The flu is a very common illness, with more than three million cases annually in the United States. While widespread, it can be very serious for people with weakened immune systems, young children and older adults. A vaccine is available, which might result in some protection, including immunity or lessened symptoms. Because the flu attacks the lungs, nose and throat, hearing loss can occur during the illness. This happens when the eustachian tubes are blocked due to increased congestion. Most hearing loss is mild and full hearing will return after the illness is over. However, in extremely rare cases, the nerves of the auditory system are impacted and some hearing damage can be permanent. 


Also preventable by vaccine, mumps is now a very rare viral infection that causes swelling in the parotid glands and results in a puffy appearance of the jaw. Symptoms include fever, headache, fatigue, loss of appetite and painful, swollen salivary glands. Hearing loss can occur because of damage to the inner ear and almost always affects just one ear that can be temporary or permanent. Around 1 in 20 people with mumps also experience hearing loss. 

Ototoxic medications

More than 200 medications are known to cause hearing loss, resulting in either temporary or permanent hearing loss. Your physician or healthcare team will have been aware of these side effects at the time of prescribing and should inform you of the risk. If you begin a new medication treatment and notice a loss of hearing, you should immediately contact your physician to alert them of this result, pausing the medication only under advisement. If you are unsure if any medications you are currently taking are known to be ototoxic a quick internet search will give you more information. You might also consult your pharmacist.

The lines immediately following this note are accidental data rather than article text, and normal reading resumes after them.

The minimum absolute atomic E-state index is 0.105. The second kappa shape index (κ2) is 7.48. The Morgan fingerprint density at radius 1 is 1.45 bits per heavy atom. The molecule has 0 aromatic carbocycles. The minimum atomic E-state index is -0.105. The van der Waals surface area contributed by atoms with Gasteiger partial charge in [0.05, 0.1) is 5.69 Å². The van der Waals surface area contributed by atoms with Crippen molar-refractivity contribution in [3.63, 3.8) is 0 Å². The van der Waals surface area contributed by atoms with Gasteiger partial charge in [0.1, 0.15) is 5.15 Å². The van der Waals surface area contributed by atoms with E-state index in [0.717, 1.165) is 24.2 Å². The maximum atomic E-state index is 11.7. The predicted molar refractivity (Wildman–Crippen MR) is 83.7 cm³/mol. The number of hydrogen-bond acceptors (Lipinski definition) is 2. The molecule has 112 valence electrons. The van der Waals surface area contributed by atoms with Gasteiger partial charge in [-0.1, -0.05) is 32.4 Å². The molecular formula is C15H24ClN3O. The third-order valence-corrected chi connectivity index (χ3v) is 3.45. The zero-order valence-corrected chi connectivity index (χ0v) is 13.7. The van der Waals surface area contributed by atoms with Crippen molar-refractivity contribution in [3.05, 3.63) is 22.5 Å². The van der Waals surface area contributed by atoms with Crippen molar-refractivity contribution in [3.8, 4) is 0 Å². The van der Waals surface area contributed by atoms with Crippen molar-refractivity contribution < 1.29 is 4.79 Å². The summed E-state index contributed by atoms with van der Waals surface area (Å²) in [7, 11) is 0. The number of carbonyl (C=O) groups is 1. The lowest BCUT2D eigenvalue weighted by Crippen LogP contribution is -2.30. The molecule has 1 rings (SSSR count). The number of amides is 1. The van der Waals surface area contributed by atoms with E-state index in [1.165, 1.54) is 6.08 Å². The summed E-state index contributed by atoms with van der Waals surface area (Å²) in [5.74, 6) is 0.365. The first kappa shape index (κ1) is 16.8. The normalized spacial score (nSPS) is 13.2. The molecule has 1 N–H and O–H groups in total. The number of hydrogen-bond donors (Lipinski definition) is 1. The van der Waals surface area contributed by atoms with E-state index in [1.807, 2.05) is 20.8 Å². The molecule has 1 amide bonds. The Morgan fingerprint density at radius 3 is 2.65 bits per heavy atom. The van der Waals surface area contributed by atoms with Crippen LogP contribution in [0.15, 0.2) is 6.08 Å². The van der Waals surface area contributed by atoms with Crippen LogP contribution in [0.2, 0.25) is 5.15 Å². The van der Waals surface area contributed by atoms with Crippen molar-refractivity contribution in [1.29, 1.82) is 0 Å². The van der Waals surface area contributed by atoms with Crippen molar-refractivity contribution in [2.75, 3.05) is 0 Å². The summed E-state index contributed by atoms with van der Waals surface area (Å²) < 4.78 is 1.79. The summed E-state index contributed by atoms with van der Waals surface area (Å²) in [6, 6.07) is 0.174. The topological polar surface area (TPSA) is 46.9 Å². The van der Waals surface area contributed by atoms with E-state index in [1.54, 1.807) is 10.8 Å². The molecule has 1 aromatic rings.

Head injuries

Because so much of our sense of hearing happens in the brain, trauma to the brain can result in differing degrees of hearing loss. Physical injury to the ear itself, particularly the delicate architecture of the inner ear, can also result in hearing loss. These injuries might cause temporary or permanent hearing loss, but they will usually occur quite suddenly at the point of injury rather than over time. If you are experiencing hearing loss after a physical injury, immediately contact your physician or a healthcare provider. 

Loud noises

Noise is one of the leading causes of hearing loss. This can happen suddenly, in an extremely loud noise event, like a car accident or explosion. Loud noises can also cause slow damage over time that causes significant long-term hearing loss. This is common in certain types of careers, like the military or construction work. Noise-related hearing loss is irreversible and people with regular exposure to loud noises should schedule regular hearing tests and try preventative measures, like hearing protection to reduce harm.

Hearing loss is treatable

There are many different ways in which our hearing might become damaged over the course of a lifetime. By way of illness, hearing might be restored once you are fully recovered. However, irreversible hearing loss is treatable. While you might not retain your previous degree of hearing, there are options available to help you cope with hearing loss and technologies on the market to advance your hearing experience. Schedule an appointment with us today to address your hearing health and learn more about treatment options available to you!